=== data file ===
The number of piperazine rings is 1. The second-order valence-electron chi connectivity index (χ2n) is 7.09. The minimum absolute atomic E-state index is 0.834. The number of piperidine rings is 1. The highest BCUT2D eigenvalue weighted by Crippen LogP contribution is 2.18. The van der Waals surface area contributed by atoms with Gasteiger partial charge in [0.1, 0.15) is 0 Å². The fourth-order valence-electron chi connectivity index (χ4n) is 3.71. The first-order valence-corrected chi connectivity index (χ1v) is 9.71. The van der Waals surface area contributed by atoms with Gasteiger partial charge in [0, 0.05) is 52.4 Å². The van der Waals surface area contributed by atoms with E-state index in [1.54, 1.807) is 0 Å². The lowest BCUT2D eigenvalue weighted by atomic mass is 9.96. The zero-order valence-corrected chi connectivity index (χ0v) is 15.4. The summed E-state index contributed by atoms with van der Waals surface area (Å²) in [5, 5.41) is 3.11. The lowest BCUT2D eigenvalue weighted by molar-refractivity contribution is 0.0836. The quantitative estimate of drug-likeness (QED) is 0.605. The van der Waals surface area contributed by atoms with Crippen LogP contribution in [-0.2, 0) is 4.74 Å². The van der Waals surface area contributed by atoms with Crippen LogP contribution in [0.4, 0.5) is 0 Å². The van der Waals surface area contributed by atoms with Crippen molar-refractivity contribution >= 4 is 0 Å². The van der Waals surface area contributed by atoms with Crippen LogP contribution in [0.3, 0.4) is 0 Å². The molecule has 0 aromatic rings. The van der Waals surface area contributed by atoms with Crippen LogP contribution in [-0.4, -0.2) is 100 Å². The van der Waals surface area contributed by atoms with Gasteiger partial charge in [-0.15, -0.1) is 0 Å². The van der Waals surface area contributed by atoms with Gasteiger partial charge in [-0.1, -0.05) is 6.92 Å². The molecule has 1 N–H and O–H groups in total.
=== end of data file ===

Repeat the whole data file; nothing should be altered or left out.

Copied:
The number of piperazine rings is 1. The second-order valence-electron chi connectivity index (χ2n) is 7.09. The minimum absolute atomic E-state index is 0.834. The number of piperidine rings is 1. The highest BCUT2D eigenvalue weighted by Crippen LogP contribution is 2.18. The van der Waals surface area contributed by atoms with Gasteiger partial charge in [0.1, 0.15) is 0 Å². The fourth-order valence-electron chi connectivity index (χ4n) is 3.71. The first-order valence-corrected chi connectivity index (χ1v) is 9.71. The van der Waals surface area contributed by atoms with Gasteiger partial charge in [0, 0.05) is 52.4 Å². The van der Waals surface area contributed by atoms with E-state index in [1.54, 1.807) is 0 Å². The lowest BCUT2D eigenvalue weighted by atomic mass is 9.96. The zero-order valence-corrected chi connectivity index (χ0v) is 15.4. The summed E-state index contributed by atoms with van der Waals surface area (Å²) in [5, 5.41) is 3.11. The lowest BCUT2D eigenvalue weighted by molar-refractivity contribution is 0.0836. The quantitative estimate of drug-likeness (QED) is 0.605. The van der Waals surface area contributed by atoms with Crippen LogP contribution in [-0.2, 0) is 4.74 Å². The van der Waals surface area contributed by atoms with Crippen LogP contribution in [0.4, 0.5) is 0 Å². The van der Waals surface area contributed by atoms with Crippen molar-refractivity contribution >= 4 is 0 Å². The van der Waals surface area contributed by atoms with Crippen LogP contribution in [0.3, 0.4) is 0 Å². The molecule has 0 aromatic rings. The van der Waals surface area contributed by atoms with Crippen LogP contribution in [-0.4, -0.2) is 100 Å². The van der Waals surface area contributed by atoms with Gasteiger partial charge in [-0.15, -0.1) is 0 Å². The van der Waals surface area contributed by atoms with Gasteiger partial charge in [-0.1, -0.05) is 6.92 Å². The molecule has 1 N–H and O–H groups in total.